Understanding fascia

Fascia is a thin casing of connective tissue that surrounds and holds every organ, blood vessel, bone, nerve fibre and muscle in place in your body. Myofascia naturally includes the fascia that is cloaking and connecting all muscle fibres together, it wraps around every cell, cell bundle, and a group of cell bundles. The tissue does more than provide internal structure; fascia has nerves that make it almost as sensitive as skin. When stressed, it tightens up.

Myofascia = Myo (muscle fibre) + Fascia (the fascial wrappings holding the muscle fibres together to form a muscle.) In other words, myofascial is not “different” than fascia. It is a subset of fascia. Myofascia is a term to distinguish the fascia that is a part of every muscle of your body. Fascia can exist without being a part of a muscle…but a muscle cannot and does not exist without its “myofascial.”

When exploring your body's tissue with self-massage tools, do so with curiosity, awareness, patience and gentleness. You might also ask, is there a wrong way and a right way? Well, the short answer is – Yes!  Your goal with Self-massage Myofascial Release (SMFR) is to relax and soothe your tissues, to encourage them to return to a relaxed tone – soft and supple, yet ready for action. It doesn’t have to hurt to work!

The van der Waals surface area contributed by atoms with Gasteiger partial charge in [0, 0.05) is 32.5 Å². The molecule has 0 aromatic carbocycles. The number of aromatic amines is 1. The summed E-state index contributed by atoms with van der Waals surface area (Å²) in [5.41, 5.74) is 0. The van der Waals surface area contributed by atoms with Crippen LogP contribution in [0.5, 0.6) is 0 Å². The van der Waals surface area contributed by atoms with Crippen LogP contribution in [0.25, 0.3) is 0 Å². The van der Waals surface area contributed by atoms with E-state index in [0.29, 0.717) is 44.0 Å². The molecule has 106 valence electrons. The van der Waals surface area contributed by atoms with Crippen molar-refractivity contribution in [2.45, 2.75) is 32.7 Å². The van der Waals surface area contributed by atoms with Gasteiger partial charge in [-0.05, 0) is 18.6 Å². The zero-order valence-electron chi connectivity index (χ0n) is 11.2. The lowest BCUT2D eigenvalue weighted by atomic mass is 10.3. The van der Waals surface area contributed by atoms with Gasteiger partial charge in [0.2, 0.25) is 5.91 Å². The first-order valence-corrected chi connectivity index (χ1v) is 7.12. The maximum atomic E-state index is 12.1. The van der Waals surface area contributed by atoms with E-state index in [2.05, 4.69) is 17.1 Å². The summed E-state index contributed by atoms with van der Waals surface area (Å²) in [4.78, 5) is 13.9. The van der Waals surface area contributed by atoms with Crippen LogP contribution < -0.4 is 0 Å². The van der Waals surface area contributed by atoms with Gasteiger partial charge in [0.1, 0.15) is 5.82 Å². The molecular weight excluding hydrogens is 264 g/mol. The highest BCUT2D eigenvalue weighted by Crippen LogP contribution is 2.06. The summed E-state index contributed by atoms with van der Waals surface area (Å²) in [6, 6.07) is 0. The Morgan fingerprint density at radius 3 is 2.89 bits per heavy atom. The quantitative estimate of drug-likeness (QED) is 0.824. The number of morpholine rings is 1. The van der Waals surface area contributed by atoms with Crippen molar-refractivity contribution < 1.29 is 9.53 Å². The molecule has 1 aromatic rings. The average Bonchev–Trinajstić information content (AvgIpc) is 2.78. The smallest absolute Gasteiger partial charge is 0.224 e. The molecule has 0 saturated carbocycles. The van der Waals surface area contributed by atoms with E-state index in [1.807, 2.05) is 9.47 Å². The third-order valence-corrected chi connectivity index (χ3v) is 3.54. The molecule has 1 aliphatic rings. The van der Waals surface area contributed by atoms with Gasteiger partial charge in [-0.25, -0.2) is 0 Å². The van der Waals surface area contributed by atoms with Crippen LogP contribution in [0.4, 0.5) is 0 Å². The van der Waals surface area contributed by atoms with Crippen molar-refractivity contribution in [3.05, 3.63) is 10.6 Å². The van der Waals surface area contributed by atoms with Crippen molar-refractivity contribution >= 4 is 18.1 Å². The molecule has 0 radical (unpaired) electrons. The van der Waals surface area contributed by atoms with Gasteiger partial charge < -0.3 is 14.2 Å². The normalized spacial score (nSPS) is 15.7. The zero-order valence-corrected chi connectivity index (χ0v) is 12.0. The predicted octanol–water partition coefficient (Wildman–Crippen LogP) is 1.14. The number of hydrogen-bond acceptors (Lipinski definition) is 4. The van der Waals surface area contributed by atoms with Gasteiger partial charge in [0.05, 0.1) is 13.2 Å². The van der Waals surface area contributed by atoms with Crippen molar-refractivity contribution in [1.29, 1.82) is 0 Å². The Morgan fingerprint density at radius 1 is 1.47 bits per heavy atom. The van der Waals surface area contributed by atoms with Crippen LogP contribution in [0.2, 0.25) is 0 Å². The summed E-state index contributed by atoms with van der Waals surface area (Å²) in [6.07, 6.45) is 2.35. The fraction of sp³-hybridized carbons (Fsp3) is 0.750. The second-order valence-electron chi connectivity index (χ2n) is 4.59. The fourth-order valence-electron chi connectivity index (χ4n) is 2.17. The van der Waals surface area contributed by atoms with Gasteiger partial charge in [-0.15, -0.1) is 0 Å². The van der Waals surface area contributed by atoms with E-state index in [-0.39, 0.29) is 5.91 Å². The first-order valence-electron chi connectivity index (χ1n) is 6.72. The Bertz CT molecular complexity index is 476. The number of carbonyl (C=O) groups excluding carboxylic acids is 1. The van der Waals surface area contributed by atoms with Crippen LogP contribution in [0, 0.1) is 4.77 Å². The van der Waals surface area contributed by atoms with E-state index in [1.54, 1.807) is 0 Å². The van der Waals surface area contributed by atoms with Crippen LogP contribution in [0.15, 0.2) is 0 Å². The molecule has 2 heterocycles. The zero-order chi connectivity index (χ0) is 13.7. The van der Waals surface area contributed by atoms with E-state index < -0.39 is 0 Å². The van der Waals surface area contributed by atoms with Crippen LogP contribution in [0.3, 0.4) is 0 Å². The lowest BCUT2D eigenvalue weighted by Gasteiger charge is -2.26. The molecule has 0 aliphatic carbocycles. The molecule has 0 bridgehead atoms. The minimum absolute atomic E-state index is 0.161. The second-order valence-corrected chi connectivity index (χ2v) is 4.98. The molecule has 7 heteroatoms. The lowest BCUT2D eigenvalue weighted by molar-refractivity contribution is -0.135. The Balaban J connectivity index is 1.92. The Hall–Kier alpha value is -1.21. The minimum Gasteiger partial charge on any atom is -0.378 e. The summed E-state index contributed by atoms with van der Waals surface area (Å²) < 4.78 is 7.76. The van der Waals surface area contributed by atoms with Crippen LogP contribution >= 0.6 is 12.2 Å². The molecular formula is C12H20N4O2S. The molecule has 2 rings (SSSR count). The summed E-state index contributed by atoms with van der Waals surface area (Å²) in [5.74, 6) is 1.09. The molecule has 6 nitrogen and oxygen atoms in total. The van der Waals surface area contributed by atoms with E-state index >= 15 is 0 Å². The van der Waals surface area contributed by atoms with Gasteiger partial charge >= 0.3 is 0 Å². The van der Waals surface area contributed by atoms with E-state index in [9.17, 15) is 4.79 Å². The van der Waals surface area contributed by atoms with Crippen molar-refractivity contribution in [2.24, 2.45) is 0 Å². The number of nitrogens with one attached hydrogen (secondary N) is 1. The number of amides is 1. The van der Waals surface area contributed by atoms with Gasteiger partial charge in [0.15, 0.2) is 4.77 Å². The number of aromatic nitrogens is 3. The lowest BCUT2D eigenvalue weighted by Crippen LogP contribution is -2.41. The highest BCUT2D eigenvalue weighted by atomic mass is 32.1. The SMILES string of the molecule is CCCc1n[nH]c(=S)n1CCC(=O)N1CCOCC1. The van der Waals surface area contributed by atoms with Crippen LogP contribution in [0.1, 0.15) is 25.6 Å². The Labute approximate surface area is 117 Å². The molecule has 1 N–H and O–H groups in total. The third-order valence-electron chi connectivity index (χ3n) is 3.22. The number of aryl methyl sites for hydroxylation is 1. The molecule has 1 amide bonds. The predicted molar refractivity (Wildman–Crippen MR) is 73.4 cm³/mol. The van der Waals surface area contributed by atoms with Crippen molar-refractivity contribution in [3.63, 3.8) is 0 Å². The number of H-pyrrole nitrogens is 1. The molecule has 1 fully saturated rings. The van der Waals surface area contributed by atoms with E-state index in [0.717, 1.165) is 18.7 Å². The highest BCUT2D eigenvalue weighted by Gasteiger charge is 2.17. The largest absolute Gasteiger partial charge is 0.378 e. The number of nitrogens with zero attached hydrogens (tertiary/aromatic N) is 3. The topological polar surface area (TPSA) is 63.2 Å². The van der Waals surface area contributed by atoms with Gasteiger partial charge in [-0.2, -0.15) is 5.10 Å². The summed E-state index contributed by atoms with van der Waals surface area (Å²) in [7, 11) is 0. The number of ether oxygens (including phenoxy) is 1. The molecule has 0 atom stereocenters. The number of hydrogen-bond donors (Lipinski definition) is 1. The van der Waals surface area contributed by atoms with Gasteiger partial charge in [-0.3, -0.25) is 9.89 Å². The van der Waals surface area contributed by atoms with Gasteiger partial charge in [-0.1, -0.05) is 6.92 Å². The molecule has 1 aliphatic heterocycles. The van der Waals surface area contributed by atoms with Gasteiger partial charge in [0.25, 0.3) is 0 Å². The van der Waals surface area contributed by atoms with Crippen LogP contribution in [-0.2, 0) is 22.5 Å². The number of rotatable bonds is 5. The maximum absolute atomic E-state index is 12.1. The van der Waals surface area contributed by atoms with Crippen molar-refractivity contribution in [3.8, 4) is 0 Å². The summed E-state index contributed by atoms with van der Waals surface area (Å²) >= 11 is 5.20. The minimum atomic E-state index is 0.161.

You don’t have to use extreme pressure to soften the tissue to get it to lengthen, soften, or loosen. In fact, using too much pressure can lead to the opposite effect and the tissue can brace in response to threat, via the muscle spindle response. A side effect of this is that your fascia can think your muscles have been injured and will rally to protect the tissue under attack. When we push too much, they push back. So when you’re roll'N yourself out, your fascial tissue will likely swell and inflame full of defensive cytokines and make you feel even more swollen & stuck than before.

Our breath is our measurement to let us know how much our bodies can handle. If you find yourself gasping for breath, or let out a yell, or stop breathing you've done too much. It's important to maintain a smooth calm breath while you do myofascial release. When you engage in your rolling practice, take a moment to think about these glorious connective tissues within you, and let them inform your motion.